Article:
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Introduction

An equation for a chemical reaction can provide us with a lot of useful information. It tells us what the reactants and the products are in the reaction, and it also tells us the ratio in which the reactants combine to form products. Look at the equation below:

F e + S F e S

In this reaction, every atom of iron (Fe) will react with a single atom of sulfur (S) to form one molecule of iron sulfide (FeS). However, what the equation doesn't tell us, is the quantities or the amount of each substance that is involved. You may for example be given a small sample of iron for the reaction. How will you know how many atoms of iron are in this sample? And how many atoms of sulfur will you need for the reaction to use up all the iron you have? Is there a way of knowing what mass of iron sulfide will be produced at the end of the reaction? These are all very important questions, especially when the reaction is an industrial one, where it is important to know the quantities of reactants that are needed, and the quantity of product that will be formed. This chapter will look at how to quantify the changes that take place in chemical reactions.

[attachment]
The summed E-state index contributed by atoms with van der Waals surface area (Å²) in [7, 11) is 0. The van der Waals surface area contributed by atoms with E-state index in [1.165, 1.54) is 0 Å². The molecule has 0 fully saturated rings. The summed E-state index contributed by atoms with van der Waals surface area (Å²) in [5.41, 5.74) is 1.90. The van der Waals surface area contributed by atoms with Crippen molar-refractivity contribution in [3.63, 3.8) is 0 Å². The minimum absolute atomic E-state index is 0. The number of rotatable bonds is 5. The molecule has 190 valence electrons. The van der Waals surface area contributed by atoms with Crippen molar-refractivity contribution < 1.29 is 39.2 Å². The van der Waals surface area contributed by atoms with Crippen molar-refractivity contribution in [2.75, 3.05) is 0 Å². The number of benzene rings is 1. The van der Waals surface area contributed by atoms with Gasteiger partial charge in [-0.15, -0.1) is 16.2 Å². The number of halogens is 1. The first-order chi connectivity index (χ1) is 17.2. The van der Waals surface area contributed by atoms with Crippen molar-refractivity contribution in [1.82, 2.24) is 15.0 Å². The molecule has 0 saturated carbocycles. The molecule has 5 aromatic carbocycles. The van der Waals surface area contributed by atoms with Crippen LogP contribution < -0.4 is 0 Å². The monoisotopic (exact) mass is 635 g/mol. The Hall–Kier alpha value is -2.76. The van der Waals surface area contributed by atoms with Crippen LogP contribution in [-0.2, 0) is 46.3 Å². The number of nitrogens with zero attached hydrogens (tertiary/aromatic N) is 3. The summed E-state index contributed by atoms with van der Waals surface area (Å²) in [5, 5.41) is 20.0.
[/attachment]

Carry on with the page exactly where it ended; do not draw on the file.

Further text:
The mole

Sometimes it is important to know exactly how many particles (e.g. atoms or molecules) are in a sample of a substance, or what quantity of a substance is needed for a chemical reaction to take place.

You will remember from Grade 10 that the relative atomic mass of an element, describes the mass of an atom of that element relative to the mass of an atom of carbon-12. So the mass of an atom of carbon (relative atomic mass is 12 u) for example, is twelve times greater than the mass of an atom of hydrogen, which has a relative atomic mass of 1 u. How can this information be used to help us to know what mass of each element will be needed if we want to end up with the same number of atoms of carbon and hydrogen?